Statistical analysis involved the χ2 test (Yates’s correction included). The level of significance was fixed at α = 5%.
Toxicity was monitored, on a monthly basis, both clinically and through laboratory tests, which included complete blood counts, renal and hepatic parameters, and lipidic profile. In case of significant toxicity treatment was discontinued.
Sixty women aged 21–43 years (mean 32.3 (SD 4.9) years) were enrolled. The duration of lesions varied from 7–21 months. Involvement of the external genitalia was found in 40% of the patients. Both groups were well matched for age, duration of infection, and extent of involvement.
Fifty three patients were evaluable for response and toxicity. Seven patients were withdrawn from the study because of poor compliance or side effects or were lost to follow up.
The primary end point for evaluation of efficacy was at 12 weeks. The results are summarised in table 1. The therapeutic difference (percentage of responders) between patients receiving active and placebo therapy was statistically significant (χ2 = 19.35, p<0.001).
At the secondary endpoint for evaluation of efficacy (completion of 12 month follow up), out of nine complete responders eight remained in remission, whereas one (11.1%) experienced a recurrence at week 43.
Isotretinoin was generally well tolerated. Side effects were of mild or moderate severity and resolved upon completion of therapy (table 2). One patient dropped out on week 10 because of persistently elevated serum transaminases, which returned to normal a few weeks after the treatment was stopped.
Our results seem to support the feasibility and effectiveness of systemic retinoids in the treatment of RCA. Considering the potential of genital warts to resolve spontaneously in up to 20% of the cases, it cannot be ruled out that some of the responses were actually spontaneous remissions. However, this possibility seems less likely since the lesions of our patients had been resistant to previous treatments and the effectiveness of isotretinoin was documented in comparison with placebo.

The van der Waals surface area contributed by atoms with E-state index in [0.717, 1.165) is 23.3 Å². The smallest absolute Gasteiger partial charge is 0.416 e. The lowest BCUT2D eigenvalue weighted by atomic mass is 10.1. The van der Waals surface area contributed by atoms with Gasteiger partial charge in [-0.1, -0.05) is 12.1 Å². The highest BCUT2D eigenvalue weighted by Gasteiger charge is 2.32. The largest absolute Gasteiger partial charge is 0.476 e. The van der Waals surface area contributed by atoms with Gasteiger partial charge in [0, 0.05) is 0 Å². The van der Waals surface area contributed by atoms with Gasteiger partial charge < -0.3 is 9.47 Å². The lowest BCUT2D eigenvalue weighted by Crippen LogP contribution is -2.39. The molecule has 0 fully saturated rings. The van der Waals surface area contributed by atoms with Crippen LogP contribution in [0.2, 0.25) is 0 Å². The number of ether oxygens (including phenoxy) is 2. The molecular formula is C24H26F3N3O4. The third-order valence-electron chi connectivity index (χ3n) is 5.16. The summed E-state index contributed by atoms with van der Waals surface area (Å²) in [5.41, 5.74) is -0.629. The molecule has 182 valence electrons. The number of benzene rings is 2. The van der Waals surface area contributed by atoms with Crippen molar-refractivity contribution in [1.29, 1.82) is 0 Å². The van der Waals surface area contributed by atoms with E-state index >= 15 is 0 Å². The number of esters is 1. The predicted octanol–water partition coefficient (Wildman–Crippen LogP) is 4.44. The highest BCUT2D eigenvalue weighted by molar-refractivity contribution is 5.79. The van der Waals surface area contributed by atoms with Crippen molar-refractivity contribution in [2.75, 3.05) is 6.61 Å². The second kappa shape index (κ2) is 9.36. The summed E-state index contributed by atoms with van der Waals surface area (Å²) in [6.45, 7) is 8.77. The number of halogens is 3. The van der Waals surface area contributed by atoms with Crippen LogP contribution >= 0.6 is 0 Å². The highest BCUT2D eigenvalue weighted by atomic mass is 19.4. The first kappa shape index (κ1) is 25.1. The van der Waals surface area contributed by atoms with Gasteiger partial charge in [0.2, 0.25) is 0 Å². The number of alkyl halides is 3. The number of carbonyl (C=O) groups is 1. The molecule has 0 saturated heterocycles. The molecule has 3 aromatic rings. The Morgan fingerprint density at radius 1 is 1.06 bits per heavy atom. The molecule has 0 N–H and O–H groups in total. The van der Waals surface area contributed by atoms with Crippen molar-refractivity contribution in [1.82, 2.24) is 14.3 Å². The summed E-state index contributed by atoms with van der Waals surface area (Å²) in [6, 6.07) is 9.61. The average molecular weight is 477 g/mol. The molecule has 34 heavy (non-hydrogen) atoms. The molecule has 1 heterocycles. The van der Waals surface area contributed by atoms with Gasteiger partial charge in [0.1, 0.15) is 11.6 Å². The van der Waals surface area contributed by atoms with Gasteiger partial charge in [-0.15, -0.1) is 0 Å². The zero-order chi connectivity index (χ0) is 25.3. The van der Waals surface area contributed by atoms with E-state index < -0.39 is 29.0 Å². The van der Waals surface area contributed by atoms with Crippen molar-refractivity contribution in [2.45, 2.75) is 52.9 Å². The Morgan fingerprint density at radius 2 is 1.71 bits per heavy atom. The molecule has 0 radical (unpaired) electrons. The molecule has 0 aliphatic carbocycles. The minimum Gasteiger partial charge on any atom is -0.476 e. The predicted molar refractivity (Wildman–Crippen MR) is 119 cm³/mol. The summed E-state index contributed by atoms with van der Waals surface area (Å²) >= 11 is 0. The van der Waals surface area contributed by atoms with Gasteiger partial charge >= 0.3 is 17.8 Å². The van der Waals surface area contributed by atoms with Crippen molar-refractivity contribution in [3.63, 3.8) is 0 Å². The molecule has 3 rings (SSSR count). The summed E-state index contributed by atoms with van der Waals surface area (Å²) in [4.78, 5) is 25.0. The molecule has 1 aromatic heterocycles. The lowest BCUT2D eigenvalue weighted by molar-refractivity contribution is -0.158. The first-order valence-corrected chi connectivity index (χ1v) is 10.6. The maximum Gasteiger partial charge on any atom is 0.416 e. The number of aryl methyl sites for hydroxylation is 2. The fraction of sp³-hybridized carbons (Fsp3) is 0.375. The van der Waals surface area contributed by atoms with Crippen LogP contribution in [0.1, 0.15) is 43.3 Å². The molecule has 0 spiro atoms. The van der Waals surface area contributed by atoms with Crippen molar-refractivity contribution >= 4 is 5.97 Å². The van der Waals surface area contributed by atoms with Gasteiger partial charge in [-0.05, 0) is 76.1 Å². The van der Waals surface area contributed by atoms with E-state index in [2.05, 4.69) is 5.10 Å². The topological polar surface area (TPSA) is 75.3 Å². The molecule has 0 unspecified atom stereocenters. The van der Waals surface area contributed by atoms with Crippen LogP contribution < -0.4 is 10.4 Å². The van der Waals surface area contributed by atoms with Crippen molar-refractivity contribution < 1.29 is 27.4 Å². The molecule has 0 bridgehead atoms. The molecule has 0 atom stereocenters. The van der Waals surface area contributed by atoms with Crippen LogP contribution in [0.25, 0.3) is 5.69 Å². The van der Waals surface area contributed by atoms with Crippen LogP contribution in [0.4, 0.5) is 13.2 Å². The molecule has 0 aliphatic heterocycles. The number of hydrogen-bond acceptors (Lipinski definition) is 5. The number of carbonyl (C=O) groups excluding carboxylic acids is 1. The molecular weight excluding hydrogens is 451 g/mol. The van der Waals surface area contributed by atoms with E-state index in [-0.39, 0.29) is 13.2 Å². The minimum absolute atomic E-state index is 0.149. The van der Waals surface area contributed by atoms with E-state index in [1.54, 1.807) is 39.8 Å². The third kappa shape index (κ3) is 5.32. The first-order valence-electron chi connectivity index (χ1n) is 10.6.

Previous experience with isotretinoin in genital warts is conflicting. Olsen et al compared systemic interferon alfa-nl and isotretinoin (1 mg/kg for 6 weeks).6 None of the eight patients treated with isotretinoin responded. Tsambaos et al treated 56 male patients with RCA using isotretinoin 1 mg/kg for 3 months.7 Of these, 39.6% responded completely and 13.2% responded partially. Two recurrences (9.5%) occurred during the 1 year follow up. Cardamakis et al compared the combination of interferon α-2a and isotretinoin with isotretinoin alone (1 mg/kg for 3 months) in 57 women and in 87 men.8 There was no statistical difference in remission rates, but the duration of treatment was significantly shorter and the recurrence rate was lower for the combination therapy.
The mechanism through which retinoids exert their beneficial effect in HPV infection remains unknown. It has been suggested that retinoids may have some immunomodulatory activity.9 However, there is no evidence of restoration of the immune function in successfully treated immunosuppressed patients. The hallmark of HPV infection is epithelial hyperplasia and retinoids have an endogenous antiproliferative effect. It has been proposed that the retinoids by altering keratinisation are able to inhibit replication and assembly of the virus, which requires keratinocytes in an advanced rate of differentiation.10 An inverse relation was observed between concentration of retinoids and HPV-DNA within infected epithelial cells, suggesting a downregulation of viral replication by the retinoids.11 In addition, their potent apoptotic activity may also play a part.12
In the present study, isotretinoin showed significantly increased efficacy compared to placebo in cervical RCA, with minor side effects and a relatively low recurrence rate. The efficacy was not significantly different compared to previous experience,7,8 although the total dose and the cost were halved. Because of its teratogenic effect, the use of isotretinoin as first line therapy for genital warts in women of reproductive age is unacceptable. Selection of patients to be treated and strict contraceptive measures are of crucial importance. In conclusion, low dose oral isotretinoin may represent an efficacious, safe, and cost effective alternative systemic therapy for cervical RCA.
Conventional therapies for HPV infection are often associated with unsatisfactory response rates and high recurrence rates. The use of a systemic agent may more effectively control the virus.
This is the first double blind placebo controlled study documenting the efficacy and safety of oral retinoids in the treatment of genital warts.
Compared to previous experience, low dose oral isotretinoin (0.5 mg/kg/day) is as effective as 1 mg/kg/day isotretinoin, but it is safer and more cost effective.
SG designed and organised the study; ACK analysed the results, performed the statistical analysis, and prepared the manuscript; CG and EB were responsible for clinical evaluation an follow up and recorded the data; AM performed the gynaecological examination.